‘Speak Out’ is an ongoing photography project on women, survivors of domestic violence. Following the changes in in the UK of the 2013 legislation on domestic violence, where the definition of ‘domestic violence’ broadened to encompass different types of abuses, including financial, physical, psychological, sexual or emotional, the project ‘Speak Out’ highlights and raises awareness of those layers to many women in order for them to access a much needed help. Domestic abuse still remains a taboo across many cultures. Through her photographic project. Wamaitha brings to light the voices of women who have taken a stand and broken the silence about their personal experiences of domestic abuse and its devastating effects – and the journey to move forward, not as victims but survivors. Wamaitha will speak about the ‘Speak Out’ project on the 4th February 2019 in the next Photojournalism Hub Debate event.
In April 2015 I travelled to Ukraine to document the long-lasting implications of Chernobyl’s nuclear disaster for both the environment and the people 30 years after the disaster. The Chernobyl’s accident seems to have been forgotten by society. I wanted to give a voice to the lives of those carrying on with the poisonous legacy of Chernobyl. In my first trip, I visited the 30 km exclusion zone where around 200 people are still living. For my research I interviewed doctors working at the National Institute Cancer Research in Ukraine, NGOs working with victims of Chernobyl and scientists who are studying the DNA modifications both in plants and human beings. I become very interested in remote areas, which are still contaminated by radiation and where people have limited access to hospitals and doctors.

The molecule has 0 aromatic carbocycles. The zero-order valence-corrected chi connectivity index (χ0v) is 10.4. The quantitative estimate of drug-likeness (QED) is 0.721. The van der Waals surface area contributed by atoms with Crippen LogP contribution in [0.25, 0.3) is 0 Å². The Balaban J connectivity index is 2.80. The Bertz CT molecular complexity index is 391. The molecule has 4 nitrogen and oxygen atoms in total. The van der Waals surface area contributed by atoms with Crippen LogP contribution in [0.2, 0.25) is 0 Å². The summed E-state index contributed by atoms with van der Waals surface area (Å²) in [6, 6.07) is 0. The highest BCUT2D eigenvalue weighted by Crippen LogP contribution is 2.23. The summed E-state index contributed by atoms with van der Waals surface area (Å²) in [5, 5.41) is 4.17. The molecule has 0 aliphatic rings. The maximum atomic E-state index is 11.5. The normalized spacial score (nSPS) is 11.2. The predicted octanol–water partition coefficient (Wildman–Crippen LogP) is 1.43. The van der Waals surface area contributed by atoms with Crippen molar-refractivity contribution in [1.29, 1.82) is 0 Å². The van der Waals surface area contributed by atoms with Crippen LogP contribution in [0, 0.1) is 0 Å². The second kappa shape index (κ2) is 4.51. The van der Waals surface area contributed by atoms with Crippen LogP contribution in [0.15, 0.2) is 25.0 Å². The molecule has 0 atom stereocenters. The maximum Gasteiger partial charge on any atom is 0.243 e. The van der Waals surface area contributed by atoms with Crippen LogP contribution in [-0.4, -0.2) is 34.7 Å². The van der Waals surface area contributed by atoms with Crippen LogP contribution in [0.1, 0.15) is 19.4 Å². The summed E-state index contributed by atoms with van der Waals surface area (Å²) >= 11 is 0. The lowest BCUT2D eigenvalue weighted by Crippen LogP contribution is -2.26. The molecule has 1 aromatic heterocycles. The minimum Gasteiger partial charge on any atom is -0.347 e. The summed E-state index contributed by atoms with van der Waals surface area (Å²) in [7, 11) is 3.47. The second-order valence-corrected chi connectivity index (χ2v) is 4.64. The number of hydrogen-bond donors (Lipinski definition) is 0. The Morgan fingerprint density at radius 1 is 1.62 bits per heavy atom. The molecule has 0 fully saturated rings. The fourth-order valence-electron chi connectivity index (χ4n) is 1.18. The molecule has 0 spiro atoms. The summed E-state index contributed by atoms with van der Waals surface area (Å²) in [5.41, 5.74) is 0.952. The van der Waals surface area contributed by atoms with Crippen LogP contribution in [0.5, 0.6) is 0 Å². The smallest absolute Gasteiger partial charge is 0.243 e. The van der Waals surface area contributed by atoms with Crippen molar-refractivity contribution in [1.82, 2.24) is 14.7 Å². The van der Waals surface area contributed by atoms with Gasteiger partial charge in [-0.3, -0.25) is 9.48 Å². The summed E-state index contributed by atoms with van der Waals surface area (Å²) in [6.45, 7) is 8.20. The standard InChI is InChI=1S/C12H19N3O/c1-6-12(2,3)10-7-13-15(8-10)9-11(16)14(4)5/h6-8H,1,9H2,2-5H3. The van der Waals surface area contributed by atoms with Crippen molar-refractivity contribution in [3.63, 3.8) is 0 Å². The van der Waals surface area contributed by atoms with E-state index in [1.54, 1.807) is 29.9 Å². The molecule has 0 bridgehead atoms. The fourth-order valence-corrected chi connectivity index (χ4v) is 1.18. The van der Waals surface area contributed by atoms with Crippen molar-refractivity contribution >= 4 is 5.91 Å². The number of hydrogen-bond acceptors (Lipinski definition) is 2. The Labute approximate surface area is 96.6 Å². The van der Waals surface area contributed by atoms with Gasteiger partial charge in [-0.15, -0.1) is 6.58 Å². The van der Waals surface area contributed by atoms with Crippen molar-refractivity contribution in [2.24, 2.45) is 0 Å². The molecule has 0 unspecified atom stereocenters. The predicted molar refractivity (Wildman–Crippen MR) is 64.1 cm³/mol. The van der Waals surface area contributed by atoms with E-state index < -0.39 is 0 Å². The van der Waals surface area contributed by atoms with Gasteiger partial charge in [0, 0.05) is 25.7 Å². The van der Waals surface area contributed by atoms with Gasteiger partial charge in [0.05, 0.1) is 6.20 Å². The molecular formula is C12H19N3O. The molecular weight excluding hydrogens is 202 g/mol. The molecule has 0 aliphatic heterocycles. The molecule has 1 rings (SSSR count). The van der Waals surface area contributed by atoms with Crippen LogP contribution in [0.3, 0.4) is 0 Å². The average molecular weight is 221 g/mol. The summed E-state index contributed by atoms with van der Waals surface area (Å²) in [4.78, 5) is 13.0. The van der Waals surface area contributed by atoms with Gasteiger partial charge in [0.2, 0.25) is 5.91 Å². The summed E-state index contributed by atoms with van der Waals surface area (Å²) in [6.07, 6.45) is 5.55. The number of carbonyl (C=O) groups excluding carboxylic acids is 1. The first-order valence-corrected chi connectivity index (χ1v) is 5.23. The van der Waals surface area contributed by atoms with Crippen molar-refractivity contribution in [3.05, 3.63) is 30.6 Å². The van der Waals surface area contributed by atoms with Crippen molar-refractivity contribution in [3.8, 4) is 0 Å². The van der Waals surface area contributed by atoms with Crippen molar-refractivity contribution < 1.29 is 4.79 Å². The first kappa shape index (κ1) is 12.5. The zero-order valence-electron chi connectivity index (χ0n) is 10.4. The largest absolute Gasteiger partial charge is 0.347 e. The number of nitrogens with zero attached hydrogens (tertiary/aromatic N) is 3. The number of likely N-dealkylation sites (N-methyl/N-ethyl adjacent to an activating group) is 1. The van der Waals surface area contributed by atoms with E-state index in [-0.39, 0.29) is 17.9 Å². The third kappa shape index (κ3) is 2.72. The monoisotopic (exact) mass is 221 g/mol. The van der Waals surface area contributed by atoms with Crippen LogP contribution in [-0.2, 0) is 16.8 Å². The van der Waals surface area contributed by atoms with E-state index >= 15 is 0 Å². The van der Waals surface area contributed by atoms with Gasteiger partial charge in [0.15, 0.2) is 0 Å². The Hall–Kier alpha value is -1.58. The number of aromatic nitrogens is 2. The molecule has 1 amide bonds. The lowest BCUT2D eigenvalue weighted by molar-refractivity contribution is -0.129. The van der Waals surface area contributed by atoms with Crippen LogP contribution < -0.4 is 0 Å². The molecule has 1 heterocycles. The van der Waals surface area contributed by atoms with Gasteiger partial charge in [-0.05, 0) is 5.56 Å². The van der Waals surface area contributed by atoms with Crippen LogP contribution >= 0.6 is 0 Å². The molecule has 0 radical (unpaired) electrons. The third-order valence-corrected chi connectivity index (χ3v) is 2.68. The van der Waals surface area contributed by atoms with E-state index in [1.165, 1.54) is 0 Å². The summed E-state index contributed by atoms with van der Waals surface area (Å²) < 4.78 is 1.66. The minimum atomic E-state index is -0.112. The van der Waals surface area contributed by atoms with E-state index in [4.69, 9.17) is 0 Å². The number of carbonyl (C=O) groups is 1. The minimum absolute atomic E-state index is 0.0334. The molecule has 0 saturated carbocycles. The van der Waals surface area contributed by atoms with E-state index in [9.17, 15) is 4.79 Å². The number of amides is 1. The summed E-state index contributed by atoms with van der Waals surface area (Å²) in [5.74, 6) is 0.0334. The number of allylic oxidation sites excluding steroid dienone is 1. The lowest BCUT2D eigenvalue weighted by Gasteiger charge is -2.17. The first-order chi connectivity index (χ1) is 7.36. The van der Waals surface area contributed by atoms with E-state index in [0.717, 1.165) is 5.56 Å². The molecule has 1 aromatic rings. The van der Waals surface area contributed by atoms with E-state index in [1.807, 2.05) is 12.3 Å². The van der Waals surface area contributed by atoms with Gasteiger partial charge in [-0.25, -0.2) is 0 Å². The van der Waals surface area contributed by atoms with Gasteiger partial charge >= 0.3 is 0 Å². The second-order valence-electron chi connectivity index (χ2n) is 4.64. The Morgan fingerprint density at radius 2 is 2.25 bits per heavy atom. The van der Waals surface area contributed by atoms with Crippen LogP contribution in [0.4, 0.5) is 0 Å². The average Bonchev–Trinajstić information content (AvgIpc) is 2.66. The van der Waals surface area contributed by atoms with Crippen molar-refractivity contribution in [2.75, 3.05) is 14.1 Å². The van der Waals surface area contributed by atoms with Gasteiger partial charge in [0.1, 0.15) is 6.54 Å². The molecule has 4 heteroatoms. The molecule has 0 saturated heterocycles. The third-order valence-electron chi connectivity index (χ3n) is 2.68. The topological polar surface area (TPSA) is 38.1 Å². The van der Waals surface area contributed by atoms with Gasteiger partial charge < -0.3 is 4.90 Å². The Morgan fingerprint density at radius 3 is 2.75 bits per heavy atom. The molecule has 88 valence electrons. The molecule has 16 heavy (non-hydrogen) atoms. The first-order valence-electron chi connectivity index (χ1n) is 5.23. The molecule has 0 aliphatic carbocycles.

“Life after Chernobyl” portrays life both inside the 30 Km exclusion zone and Narodichi region, 50 km southwest of the nuclear plant. This turned out to be one of the worst hit areas by radiation but only detected five years later. With my collective “Food of war” we are helping to raise awareness of the Chernobyl’s accident through European exhibitions, talks and conferences. We have also collaborated with artists reflecting on the consumption of food in countries where radiation travelled after the 1986’s accident. Life after Chernobyl is an ongoing project that I would like to develop into a book and a short film.
To know more or would like to support this ongoing project, please follow this link:
Gueules Gazées is an ongoing documentary series showing the effects of tear gas among protestors. Grins, runny noses and burning eyes are just the visible effects. According to a study published by the French association of toxicology-chemistry the aftermaths of exposure could be serious and permanent damages might be caused to the nervous system, to the breathing apparatus and to the sight. Moreover it certifies the presence of small amounts of cyanide potentially toxic in case of long exposures.
Gueules Gazées tries not only to underline direct consequences of potentially lethal weapons used against civilians, but it also aims to show people’s strategies to relieve pain and provide first aid to those affected by the gas. Heavily armed police, LBD, tear gas: are there any other more peaceful means to provide security and safeness in public order policing?